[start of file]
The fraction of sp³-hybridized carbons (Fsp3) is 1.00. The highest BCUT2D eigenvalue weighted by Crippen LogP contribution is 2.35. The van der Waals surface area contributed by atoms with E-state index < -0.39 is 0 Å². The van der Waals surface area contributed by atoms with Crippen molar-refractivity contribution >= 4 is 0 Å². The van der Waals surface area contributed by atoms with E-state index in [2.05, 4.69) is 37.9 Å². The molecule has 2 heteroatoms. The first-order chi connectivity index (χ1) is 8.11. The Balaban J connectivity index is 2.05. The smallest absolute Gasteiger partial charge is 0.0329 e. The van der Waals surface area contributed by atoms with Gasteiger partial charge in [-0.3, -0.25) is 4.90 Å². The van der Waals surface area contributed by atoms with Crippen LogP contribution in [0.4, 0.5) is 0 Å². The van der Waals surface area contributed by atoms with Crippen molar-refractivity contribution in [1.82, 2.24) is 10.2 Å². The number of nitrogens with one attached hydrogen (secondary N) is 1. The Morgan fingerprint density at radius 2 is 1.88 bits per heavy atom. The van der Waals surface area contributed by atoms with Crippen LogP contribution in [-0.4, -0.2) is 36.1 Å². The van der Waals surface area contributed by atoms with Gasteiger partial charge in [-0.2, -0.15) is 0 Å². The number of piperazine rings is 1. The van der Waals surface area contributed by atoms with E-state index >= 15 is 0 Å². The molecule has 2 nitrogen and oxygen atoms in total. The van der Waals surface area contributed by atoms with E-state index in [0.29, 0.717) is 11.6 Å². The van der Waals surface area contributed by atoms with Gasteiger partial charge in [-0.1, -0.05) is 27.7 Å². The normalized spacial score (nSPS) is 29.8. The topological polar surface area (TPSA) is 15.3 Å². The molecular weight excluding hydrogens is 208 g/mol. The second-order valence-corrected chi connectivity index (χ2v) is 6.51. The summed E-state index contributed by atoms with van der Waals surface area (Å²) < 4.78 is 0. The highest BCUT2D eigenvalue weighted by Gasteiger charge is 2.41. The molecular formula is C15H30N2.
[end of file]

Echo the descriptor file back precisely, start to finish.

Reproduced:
The fraction of sp³-hybridized carbons (Fsp3) is 1.00. The highest BCUT2D eigenvalue weighted by Crippen LogP contribution is 2.35. The van der Waals surface area contributed by atoms with E-state index < -0.39 is 0 Å². The van der Waals surface area contributed by atoms with Crippen molar-refractivity contribution >= 4 is 0 Å². The van der Waals surface area contributed by atoms with E-state index in [2.05, 4.69) is 37.9 Å². The molecule has 2 heteroatoms. The first-order chi connectivity index (χ1) is 8.11. The Balaban J connectivity index is 2.05. The smallest absolute Gasteiger partial charge is 0.0329 e. The van der Waals surface area contributed by atoms with Gasteiger partial charge in [-0.3, -0.25) is 4.90 Å². The van der Waals surface area contributed by atoms with Crippen LogP contribution in [0.4, 0.5) is 0 Å². The van der Waals surface area contributed by atoms with Crippen molar-refractivity contribution in [1.82, 2.24) is 10.2 Å². The number of nitrogens with one attached hydrogen (secondary N) is 1. The Morgan fingerprint density at radius 2 is 1.88 bits per heavy atom. The van der Waals surface area contributed by atoms with Crippen LogP contribution in [-0.4, -0.2) is 36.1 Å². The van der Waals surface area contributed by atoms with Gasteiger partial charge in [-0.2, -0.15) is 0 Å². The number of piperazine rings is 1. The van der Waals surface area contributed by atoms with E-state index >= 15 is 0 Å². The molecule has 2 nitrogen and oxygen atoms in total. The van der Waals surface area contributed by atoms with E-state index in [0.29, 0.717) is 11.6 Å². The van der Waals surface area contributed by atoms with Gasteiger partial charge in [-0.1, -0.05) is 27.7 Å². The normalized spacial score (nSPS) is 29.8. The topological polar surface area (TPSA) is 15.3 Å². The molecular weight excluding hydrogens is 208 g/mol. The second-order valence-corrected chi connectivity index (χ2v) is 6.51. The summed E-state index contributed by atoms with van der Waals surface area (Å²) < 4.78 is 0. The highest BCUT2D eigenvalue weighted by Gasteiger charge is 2.41. The molecular formula is C15H30N2.